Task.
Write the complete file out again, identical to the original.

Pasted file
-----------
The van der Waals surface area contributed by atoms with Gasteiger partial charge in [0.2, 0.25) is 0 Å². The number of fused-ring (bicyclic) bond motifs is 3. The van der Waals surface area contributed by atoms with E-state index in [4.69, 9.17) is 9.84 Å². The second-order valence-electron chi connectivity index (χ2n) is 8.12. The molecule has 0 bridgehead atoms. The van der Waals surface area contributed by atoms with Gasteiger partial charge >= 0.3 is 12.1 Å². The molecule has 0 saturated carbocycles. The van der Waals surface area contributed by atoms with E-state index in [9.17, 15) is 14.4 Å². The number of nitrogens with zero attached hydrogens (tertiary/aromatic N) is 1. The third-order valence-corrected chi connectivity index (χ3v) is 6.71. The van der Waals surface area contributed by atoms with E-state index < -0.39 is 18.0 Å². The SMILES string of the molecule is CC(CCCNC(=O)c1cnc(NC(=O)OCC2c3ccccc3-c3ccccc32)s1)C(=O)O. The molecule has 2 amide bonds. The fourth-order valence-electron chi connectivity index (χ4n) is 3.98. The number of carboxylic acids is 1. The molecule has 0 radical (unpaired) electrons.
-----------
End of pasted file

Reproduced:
The van der Waals surface area contributed by atoms with Gasteiger partial charge in [0.2, 0.25) is 0 Å². The number of fused-ring (bicyclic) bond motifs is 3. The van der Waals surface area contributed by atoms with E-state index in [4.69, 9.17) is 9.84 Å². The second-order valence-electron chi connectivity index (χ2n) is 8.12. The molecule has 0 bridgehead atoms. The van der Waals surface area contributed by atoms with Gasteiger partial charge >= 0.3 is 12.1 Å². The molecule has 0 saturated carbocycles. The van der Waals surface area contributed by atoms with E-state index in [9.17, 15) is 14.4 Å². The number of nitrogens with zero attached hydrogens (tertiary/aromatic N) is 1. The third-order valence-corrected chi connectivity index (χ3v) is 6.71. The van der Waals surface area contributed by atoms with E-state index < -0.39 is 18.0 Å². The SMILES string of the molecule is CC(CCCNC(=O)c1cnc(NC(=O)OCC2c3ccccc3-c3ccccc32)s1)C(=O)O. The molecule has 2 amide bonds. The fourth-order valence-electron chi connectivity index (χ4n) is 3.98. The number of carboxylic acids is 1. The molecule has 0 radical (unpaired) electrons.